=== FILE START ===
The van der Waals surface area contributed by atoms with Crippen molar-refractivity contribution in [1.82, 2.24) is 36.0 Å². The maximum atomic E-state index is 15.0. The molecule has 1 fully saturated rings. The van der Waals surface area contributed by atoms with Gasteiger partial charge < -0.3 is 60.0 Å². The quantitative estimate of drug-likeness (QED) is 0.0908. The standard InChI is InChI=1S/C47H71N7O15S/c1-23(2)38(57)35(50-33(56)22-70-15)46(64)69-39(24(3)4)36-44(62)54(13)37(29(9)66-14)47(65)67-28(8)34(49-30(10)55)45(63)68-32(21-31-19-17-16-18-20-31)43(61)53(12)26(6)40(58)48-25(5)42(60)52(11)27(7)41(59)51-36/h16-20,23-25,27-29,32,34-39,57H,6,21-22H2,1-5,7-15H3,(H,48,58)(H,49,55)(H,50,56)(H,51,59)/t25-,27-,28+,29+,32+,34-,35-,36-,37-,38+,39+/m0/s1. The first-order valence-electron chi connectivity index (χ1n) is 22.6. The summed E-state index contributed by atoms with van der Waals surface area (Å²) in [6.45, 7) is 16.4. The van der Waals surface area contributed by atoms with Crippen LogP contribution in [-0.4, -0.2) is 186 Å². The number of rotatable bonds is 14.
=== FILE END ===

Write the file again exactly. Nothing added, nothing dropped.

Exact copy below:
The van der Waals surface area contributed by atoms with Crippen molar-refractivity contribution in [1.82, 2.24) is 36.0 Å². The maximum atomic E-state index is 15.0. The molecule has 1 fully saturated rings. The van der Waals surface area contributed by atoms with Gasteiger partial charge < -0.3 is 60.0 Å². The quantitative estimate of drug-likeness (QED) is 0.0908. The standard InChI is InChI=1S/C47H71N7O15S/c1-23(2)38(57)35(50-33(56)22-70-15)46(64)69-39(24(3)4)36-44(62)54(13)37(29(9)66-14)47(65)67-28(8)34(49-30(10)55)45(63)68-32(21-31-19-17-16-18-20-31)43(61)53(12)26(6)40(58)48-25(5)42(60)52(11)27(7)41(59)51-36/h16-20,23-25,27-29,32,34-39,57H,6,21-22H2,1-5,7-15H3,(H,48,58)(H,49,55)(H,50,56)(H,51,59)/t25-,27-,28+,29+,32+,34-,35-,36-,37-,38+,39+/m0/s1. The first-order valence-electron chi connectivity index (χ1n) is 22.6. The summed E-state index contributed by atoms with van der Waals surface area (Å²) in [6.45, 7) is 16.4. The van der Waals surface area contributed by atoms with Crippen LogP contribution in [-0.4, -0.2) is 186 Å². The number of rotatable bonds is 14.